diabetestalk.net

How To Insulin Sensitivity

Insulin Resistance And Weight Gain

Insulin Resistance And Weight Gain

Hormones are powerful and you should not take them lightly. Several hormones may either speed-up or impede your weight loss success. Insulin is one such hormone. Resistance to insulin causes diabetes and weight gain. Escaping insulin resistance can give you control over your blood sugar and your weight too! What is Insulin? But, what is insulin? What does it do? Insulin is a hormone released by your pancreas - an organ in your abdomen. When you eat, your body senses that and signals your pancreas to release insulin. Your body releases insulin in response to glucose, amino acids and fats in your meals (1-3). But, its secretion is highest when you eat sugary foods. What Does Insulin Do? After its release, insulin assists the entry of glucose from your food into your body cells. Think of insulin as a key that unlocks the door for glucose to enter into your body cells. When your system gets loaded with glucose, it causes a shift in your metabolism. It slows down the breakdown of fat. More importantly, it starts the synthesis of new fat. Insulin redirects excess glucose into fat cells and triggers ‘adipogenesis’- synthesis of fat (4-7). No wonder sugary stuff is so fattening! Insulin Sensitivity vs. Insulin Resistance Insulin sensitivity is the term for how your body responds to insulin. If your body is ‘sensitive’ to insulin, it means everything is on the right track. The key is turning the locks just fine and there is no need to worry. But, things become different when ‘resistance’ replaces ‘sensitivity’. When you become resistant to insulin, it means the key is not turning the locks the way it is supposed to. Glucose is not entering into the cells and fat synthesis is on the rise (8). Insulin Resistance - Cause or Consequence? The link between insulin resi Continue reading >>

Insulin Resistance: The Real Reason Why You Aren’t Losing Weight

Insulin Resistance: The Real Reason Why You Aren’t Losing Weight

Many people have weight loss as one of their key resolutions. Sadly, 35 percent of people also give up on that goal before the month even ends. It’s not necessarily lack of time or willpower that causes you to struggle with weight loss year after year. The real reason that you may have struggled to lose weight is insulin resistance, or a condition I call metabolism dysfunction. So you may be thinking, “Why is it so hard for me to lose weight?” I’m doing “everything right,” and yet still weight loss is difficult. Perhaps (like many of my patients) you’re already following a strict diet and working out several times a week, but to no avail. The weight still won’t come off — or, worse, you are gaining weight for seemingly no reason at all! You have become resigned to being overweight. Weight problems aren’t a permanent and immovable fixture for the rest of your life. If you’re finding that weight is easy to gain and hard to lose, it’s not your fault! Weight problems aren’t just about overeating or under exercising — they’re about metabolic changes (The MD Factor Diet, 2015) that are collectively known as insulin resistance. Lab tests conducted in my practice have confirmed that over 89 percent of my patients have this real and often undiagnosed issue. So the good news is that the right combination of diet, exercise, and will to succeed you can reverse your MD factor and finally find success in losing weight and keeping it off for good. In a nutshell, insulin resistance is the inability of your body to properly convert the food that you eat into energy to fuel your cells. People with the MD Factor have difficulty regulating their blood sugar, which is often due to insulin resistance or even diabetes. In both instances, their bodies are unable t Continue reading >>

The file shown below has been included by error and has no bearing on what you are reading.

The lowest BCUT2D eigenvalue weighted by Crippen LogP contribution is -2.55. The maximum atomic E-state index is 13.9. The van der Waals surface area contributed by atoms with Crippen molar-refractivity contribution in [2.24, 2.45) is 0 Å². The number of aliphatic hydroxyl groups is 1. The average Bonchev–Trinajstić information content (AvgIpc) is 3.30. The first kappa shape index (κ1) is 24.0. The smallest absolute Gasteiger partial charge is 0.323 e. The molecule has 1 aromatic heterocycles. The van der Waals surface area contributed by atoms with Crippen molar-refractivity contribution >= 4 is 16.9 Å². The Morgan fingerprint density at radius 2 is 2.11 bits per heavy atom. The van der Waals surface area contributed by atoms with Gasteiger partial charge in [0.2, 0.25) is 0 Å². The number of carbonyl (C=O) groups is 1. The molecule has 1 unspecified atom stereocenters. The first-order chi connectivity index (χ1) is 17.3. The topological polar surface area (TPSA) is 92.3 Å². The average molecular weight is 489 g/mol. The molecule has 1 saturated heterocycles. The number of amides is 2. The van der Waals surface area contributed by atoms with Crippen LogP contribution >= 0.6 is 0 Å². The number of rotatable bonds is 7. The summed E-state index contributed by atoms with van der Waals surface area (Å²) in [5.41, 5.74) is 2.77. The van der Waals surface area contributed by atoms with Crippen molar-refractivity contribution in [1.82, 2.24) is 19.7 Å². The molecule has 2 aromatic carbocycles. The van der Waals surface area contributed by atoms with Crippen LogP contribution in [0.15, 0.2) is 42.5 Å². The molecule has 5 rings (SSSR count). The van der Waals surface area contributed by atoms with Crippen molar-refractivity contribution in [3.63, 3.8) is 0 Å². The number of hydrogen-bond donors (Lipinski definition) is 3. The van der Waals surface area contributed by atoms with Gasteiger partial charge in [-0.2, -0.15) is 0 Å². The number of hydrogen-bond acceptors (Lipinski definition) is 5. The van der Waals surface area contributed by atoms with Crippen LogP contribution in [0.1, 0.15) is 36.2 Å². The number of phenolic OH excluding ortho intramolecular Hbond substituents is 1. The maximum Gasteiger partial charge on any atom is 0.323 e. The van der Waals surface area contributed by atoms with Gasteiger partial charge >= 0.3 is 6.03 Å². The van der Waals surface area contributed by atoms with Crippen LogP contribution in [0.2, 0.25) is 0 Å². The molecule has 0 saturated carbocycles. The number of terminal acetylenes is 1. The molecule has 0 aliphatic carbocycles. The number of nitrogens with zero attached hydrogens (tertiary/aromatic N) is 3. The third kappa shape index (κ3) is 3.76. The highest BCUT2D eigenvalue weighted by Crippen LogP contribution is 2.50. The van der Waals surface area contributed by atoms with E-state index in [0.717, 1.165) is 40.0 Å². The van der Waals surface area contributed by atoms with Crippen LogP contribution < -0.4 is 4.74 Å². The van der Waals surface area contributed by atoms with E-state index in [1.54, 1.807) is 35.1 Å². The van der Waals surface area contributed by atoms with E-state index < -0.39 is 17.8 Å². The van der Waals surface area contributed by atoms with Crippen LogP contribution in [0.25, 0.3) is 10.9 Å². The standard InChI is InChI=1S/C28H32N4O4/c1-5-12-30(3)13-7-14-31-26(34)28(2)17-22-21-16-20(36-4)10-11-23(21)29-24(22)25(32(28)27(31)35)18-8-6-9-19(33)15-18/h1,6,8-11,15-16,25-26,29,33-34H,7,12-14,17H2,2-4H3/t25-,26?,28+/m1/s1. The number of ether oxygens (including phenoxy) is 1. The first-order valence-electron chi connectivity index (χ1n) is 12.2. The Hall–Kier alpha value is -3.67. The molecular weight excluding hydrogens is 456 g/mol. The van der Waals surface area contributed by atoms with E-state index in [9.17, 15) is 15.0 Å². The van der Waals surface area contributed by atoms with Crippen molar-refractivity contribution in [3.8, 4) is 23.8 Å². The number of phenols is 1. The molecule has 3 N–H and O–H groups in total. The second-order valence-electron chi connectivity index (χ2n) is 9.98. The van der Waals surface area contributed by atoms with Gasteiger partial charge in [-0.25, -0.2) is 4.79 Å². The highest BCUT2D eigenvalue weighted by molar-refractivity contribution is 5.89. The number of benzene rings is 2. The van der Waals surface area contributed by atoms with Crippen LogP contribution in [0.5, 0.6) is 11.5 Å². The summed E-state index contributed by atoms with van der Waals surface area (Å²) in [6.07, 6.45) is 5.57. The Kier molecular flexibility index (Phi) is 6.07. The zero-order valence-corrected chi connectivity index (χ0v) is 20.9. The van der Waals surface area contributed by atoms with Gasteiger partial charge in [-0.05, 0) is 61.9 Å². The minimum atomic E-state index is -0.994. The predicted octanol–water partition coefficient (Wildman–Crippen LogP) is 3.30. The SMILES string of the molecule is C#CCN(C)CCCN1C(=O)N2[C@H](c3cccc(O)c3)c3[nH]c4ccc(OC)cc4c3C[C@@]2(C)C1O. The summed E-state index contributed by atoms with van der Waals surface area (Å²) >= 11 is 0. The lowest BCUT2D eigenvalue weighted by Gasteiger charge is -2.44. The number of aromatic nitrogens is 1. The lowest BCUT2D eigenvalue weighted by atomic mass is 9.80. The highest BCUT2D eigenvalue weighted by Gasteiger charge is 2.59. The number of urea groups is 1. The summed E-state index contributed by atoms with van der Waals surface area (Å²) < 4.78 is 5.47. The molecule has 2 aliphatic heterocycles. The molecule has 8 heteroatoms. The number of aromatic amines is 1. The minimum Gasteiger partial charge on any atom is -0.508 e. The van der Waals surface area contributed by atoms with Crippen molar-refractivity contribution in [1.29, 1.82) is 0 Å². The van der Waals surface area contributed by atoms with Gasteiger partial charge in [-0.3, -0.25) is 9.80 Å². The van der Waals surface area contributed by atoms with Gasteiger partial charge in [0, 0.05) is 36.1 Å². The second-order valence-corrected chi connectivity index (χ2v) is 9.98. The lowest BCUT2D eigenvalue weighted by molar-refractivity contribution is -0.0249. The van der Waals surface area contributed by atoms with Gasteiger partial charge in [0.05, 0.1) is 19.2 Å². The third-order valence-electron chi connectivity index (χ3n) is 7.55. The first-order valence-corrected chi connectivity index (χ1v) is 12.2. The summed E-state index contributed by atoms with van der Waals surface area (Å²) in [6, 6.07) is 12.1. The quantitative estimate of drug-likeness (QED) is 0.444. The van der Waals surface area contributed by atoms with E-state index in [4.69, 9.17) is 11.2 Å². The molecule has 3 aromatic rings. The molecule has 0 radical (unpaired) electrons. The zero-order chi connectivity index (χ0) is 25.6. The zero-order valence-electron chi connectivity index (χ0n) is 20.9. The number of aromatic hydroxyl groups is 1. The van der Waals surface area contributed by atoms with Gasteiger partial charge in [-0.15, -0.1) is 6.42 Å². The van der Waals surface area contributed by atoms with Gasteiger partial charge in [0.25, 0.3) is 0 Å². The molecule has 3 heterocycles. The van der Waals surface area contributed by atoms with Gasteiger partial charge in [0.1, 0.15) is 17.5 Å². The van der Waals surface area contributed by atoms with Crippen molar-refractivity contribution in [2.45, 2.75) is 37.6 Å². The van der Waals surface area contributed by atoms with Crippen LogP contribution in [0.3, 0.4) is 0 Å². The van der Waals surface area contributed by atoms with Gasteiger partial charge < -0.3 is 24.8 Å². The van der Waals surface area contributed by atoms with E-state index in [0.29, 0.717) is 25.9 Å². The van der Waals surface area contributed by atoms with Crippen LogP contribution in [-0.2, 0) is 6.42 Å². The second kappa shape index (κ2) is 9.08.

How Can A Ketogenic/low-carb Diet Improve Insulin Sensitivity?

How Can A Ketogenic/low-carb Diet Improve Insulin Sensitivity?

The quickest and easiest way is by lowering insulin in the body. A study found that even one day on the ketogenic diet can lower insulin resistance. A more subtle and not as quick way is the issue of fat in the liver and pancreas. First of all, when compared against other diets the ketogenic diet results in more weight loss. So, people start to lose weight faster and begin to clear fat in and around abdominal organs. This also works through reducing things like fructose in the diet. Fructose must be metabolized in the liver and a certain percent of it ends up being made into fat in the liver. Since the liver is not creating fat, it starts to clear. Fat in the liver leads to insulin resistance in the liver. In many ways the liver is “ground zero” for insulin resistance. This is why the epidemic of fatty liver disease is a real problem. Now if you really want to knock out insulin resistance then use a combination of the ketogenic diet and exercise. That is a powerful combination to knock out insulin resistance in the body. Continue reading >>